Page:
I was sitting in the dining hall at Bob Mathias Sierra Camp. (Bob Mathias was like Bruce Jenner, except younger, less blond, and pre-television). All us boys (I think the girls had a separate camp) were looking at a small TV with barely visible pictures of Neil Armstrong and Buzz Aldrin making history.
EE Times, Popular Mechanics, National Geographic and of course NASA have websites marking the anniversary. Popular Science claims 10 things that I didn’t know about the landing (actually, only 8 were new to me.) A new book, Voices from the Moon, collects interviews from all 12 men who walked on the moon.
In his book Timeline, the late physician and novelist Michael Crichton wrote that 19th century scientist would be amazed “that humankind [sic] would travel to the moon, and then lose interest.” Columnist Charles Krauthammer cites Crichton favorably in lamenting the loss of political will since the last human being left the moon [on December 14, 1972.]
The reasons to return, Krauthammer (and I) would argue, are about the human spirit, not finding more velcro or Tang®:
Why do it? It's not for practicality. We didn't go to the moon to spin off cooling suits and freeze-dried fruit. Any technological return is a bonus, not a reason. We go for the wonder and glory of it. Or, to put it less grandly, for its immense possibilities. We choose to do such things, said JFK, "not because they are easy, but because they are hard." And when you do such magnificently hard things -- send sailing a Ferdinand Magellan or a Neil Armstrong -- you open new human possibility in ways utterly unpredictable.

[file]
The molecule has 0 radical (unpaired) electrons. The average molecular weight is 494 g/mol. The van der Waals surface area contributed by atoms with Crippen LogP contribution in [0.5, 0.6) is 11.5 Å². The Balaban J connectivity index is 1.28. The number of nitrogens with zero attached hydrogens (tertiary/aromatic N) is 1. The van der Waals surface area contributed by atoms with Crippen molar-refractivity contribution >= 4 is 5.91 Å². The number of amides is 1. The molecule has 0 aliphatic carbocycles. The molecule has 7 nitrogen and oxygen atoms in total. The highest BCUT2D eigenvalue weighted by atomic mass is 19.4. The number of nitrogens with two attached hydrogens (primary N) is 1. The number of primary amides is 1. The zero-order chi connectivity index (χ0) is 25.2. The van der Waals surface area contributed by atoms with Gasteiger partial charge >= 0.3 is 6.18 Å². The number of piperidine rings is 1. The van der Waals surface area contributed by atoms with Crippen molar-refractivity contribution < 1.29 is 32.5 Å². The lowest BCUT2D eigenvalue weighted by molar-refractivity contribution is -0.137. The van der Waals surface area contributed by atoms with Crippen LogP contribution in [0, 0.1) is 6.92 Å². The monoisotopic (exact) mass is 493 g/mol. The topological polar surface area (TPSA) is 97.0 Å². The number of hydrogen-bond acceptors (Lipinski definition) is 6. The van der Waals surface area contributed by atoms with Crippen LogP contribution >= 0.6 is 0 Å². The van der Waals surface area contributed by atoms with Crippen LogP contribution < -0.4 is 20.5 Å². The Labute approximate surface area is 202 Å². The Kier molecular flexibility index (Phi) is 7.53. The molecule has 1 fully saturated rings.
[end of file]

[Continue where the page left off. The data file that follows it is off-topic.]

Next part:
We are now deep into that hyper-terrestrial phase, the age of iPod and Facebook, of social networking and eco-consciousness.
But look up from your BlackBerry one night. That is the moon. On it are exactly 12 sets of human footprints -- untouched, unchanged, abandoned. For the first time in history, the moon is not just a mystery and a muse, but a nightly rebuke. A vigorous young president once summoned us to this new frontier, calling the voyage "the most hazardous and dangerous and greatest adventure on which man has ever embarked." And so we did it. We came. We saw. Then we retreated.